Governing Islam in plural societies : religious freedom, state neutrality and traditional heritage
Title: Governing Islam in plural societies : religious freedom, state neutrality and traditional heritage
Author: ELBASANI, Arolda
Citation: Journal of Balkan and Near Eastern studies, 2017, Vol. 19, No. 1, pp. 4-18
ISSN: 1944-8961; 1944-8953
Post-Communist openings constituted the ideal foci for reimagining the relationship between the state and religion. Specifically, new opportunities were created to balance between rules of inclusion and exclusion regarding contending alternatives of a ‘good life’. In line with their new democratic aspirations, all Balkan countries have gradually reshuffled their religious policies, formalized religious freedoms, and institutionalized a more equal playing field for their respective religious communities. Realizing an all-inclusive and equal-opportunity structure for all religious denominations, however, proved neither smooth nor automatic, especially when it came to the inclusion of the historically marginalized Muslim populations. The evolving institutional choices to incorporate these communities vacillated between the democratic urge for religious freedoms and equality, on the one hand, and the role of founding traditions and heritage of majority privileges, on the other. This article outlines the institutional compromises to accommodating Islam across plural polities which feature an unusual mix of denominations—Muslim, Christian Orthodox, Roman Catholics as well as atheist and agnostic groups—in the post-Communist Balkans.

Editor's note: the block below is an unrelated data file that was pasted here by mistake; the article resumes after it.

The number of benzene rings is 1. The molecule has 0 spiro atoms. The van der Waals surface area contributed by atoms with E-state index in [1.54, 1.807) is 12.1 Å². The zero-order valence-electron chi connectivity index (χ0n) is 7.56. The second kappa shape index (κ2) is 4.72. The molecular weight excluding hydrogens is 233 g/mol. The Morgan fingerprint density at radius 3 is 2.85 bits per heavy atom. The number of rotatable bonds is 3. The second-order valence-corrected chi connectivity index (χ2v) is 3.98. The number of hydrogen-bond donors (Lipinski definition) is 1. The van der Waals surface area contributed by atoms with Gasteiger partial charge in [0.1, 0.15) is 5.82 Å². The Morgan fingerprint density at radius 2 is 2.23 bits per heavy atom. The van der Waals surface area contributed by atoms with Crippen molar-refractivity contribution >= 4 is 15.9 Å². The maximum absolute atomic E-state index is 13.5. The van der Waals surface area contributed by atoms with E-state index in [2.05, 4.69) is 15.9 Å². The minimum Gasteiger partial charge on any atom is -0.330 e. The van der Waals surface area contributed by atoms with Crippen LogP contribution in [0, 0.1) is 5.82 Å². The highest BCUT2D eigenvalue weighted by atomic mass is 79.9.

Published online: 03 Jan 2017
Grant number: FP7/269860/EU
Type of Access: openAccess
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